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Henry Gent "It made me realise what a complicated set of decisions are involved in bidding"

Bactoscans have been a bit of a trial this month, with the problem eventually identified at the air surge during the wash phase of the plant.

Henry Gent farms 120ha (300 acres) and the same area again on short-term agreements, all grazing, near Exeter. All land is organic and he sells milk from his 300 cows to the Organic Milk Suppliers Cooperative. Married, with grown up children, he has a team of five people looking after the dairy herd and followers and also runs chickens which go to a local abattoir.

 

Bactoscans have been a bit of a trial this month, with the problem eventually identified at the air surge during the wash phase of the plant.

 

These last few days of June are a bit damp, but unless it rains a lot in the days leading up to when you are opening your Farmers Guardian, we will end the month with below average rainfall, about 40mm, and my rain gauge total for the first six months of the year will amount to about 260mm.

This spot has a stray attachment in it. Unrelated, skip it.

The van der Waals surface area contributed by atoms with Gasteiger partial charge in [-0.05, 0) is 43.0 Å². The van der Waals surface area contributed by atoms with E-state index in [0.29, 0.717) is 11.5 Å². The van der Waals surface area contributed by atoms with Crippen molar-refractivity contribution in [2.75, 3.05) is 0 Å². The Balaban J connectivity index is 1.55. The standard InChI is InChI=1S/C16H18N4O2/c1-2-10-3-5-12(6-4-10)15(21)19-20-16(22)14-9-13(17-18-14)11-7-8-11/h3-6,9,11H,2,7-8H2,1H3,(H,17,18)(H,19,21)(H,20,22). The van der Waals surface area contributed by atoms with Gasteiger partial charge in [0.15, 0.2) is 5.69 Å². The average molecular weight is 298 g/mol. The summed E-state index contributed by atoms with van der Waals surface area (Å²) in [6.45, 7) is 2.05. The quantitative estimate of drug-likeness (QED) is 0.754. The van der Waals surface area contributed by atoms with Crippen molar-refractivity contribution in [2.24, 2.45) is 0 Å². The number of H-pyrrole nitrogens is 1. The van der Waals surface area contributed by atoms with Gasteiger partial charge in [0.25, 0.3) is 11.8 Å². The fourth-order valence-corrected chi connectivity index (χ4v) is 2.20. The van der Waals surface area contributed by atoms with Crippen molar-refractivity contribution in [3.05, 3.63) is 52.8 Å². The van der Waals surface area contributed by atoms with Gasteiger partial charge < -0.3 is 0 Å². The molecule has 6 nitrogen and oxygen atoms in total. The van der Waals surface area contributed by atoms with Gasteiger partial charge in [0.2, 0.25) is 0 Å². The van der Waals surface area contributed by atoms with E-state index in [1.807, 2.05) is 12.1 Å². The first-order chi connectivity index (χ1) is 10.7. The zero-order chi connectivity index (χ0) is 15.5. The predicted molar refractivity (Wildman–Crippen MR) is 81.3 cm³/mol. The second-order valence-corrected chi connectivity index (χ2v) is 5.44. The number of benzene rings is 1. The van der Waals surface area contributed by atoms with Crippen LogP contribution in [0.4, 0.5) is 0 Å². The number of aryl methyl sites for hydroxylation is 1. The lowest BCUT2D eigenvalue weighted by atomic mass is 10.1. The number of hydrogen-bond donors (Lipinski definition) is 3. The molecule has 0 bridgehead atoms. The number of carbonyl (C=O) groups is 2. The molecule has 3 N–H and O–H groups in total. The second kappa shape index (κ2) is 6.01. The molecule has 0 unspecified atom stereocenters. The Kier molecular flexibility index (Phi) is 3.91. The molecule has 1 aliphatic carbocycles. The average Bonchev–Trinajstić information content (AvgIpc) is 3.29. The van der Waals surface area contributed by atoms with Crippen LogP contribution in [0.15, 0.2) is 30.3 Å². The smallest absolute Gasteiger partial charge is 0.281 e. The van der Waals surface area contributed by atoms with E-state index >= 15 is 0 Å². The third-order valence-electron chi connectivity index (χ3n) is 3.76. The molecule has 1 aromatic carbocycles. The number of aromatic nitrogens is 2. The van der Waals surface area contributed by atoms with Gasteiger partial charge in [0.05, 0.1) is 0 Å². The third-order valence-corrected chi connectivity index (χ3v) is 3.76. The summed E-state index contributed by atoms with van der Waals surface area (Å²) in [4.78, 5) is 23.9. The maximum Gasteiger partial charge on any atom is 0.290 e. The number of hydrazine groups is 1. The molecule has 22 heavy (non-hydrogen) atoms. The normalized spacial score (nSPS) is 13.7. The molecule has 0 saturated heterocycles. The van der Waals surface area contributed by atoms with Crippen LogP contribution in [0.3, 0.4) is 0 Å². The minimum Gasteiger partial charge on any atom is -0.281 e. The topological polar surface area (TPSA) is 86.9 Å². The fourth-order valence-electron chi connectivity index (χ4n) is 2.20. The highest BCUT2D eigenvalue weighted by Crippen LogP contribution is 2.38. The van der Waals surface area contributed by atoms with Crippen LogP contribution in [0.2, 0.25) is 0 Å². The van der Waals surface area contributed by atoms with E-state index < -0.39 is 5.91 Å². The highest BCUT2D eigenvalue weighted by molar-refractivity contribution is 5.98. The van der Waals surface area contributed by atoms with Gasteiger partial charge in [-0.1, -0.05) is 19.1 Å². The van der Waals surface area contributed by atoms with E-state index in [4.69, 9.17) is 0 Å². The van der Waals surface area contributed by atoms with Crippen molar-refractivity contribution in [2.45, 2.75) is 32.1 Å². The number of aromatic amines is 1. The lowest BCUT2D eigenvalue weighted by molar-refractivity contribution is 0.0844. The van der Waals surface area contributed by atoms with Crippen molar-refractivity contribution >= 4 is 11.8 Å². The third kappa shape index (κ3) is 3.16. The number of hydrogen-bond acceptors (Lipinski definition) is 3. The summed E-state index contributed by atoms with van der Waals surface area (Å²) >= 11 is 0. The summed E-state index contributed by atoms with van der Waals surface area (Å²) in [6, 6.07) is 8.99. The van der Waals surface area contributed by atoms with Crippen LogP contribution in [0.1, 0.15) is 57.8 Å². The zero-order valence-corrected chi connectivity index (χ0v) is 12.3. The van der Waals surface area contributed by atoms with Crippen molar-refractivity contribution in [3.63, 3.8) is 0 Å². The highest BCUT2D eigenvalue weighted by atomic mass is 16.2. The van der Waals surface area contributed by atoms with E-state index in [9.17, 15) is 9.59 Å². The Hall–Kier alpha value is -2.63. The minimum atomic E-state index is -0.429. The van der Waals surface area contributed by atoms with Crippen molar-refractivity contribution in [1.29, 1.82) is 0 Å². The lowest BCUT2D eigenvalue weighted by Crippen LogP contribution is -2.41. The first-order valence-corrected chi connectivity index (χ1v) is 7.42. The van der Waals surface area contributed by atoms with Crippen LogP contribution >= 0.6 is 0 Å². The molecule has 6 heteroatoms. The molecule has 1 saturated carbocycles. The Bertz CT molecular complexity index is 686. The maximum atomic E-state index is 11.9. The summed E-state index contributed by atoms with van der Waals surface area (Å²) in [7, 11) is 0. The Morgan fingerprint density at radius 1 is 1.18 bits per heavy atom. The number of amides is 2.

The Met Office calculation of the average annual rainfall for our postcode is 789mm, so in the first half of the year we have had just one-third of the average rainfall.

 

But the rain we have had has been good useful rain, and although pasture growth slowed right down during the heatwave, there was always a good ‘wedge’ of pasture in front of cows and youngstock. Milkers have been going into covers of about 3,200kg/hectare (1,290kg/acre) on average since turnout.

 

The only annual crop we grow is spring-sown wholecrop, a mix of barley and peas, undersown with either hybrid kale or pasture species. It looks good, although the two fields which went in slightly later in April are going to have less yield.

 

I walked a lot of neighbours’ non-organic cereal crops last week to bid for bedding straw at the annual auction at Exeter Cattle Market. Again, good crops with not much evidence of drought stress, whether spring- or autumn-sown.

 

I had to be away on the day of the auction, so I walked about 121ha (300 acres) and placed bids on all of it, with a complicated set of instructions for bids to be placed such as ending up with about 36ha (90 acres) of straw – 32ha (80 acres) for us and 4ha (10 acres) for a neighbour who was also unable to attend.

 

My complicated instructions seemed to work, but it made me realise what a complex set of decisions are involved in bidding at an auction: we watch early prices and bid accordingly; and we may also bid according to how successful we have been on the earlier bids. In a way, working out all the bids in advance was a good discipline.


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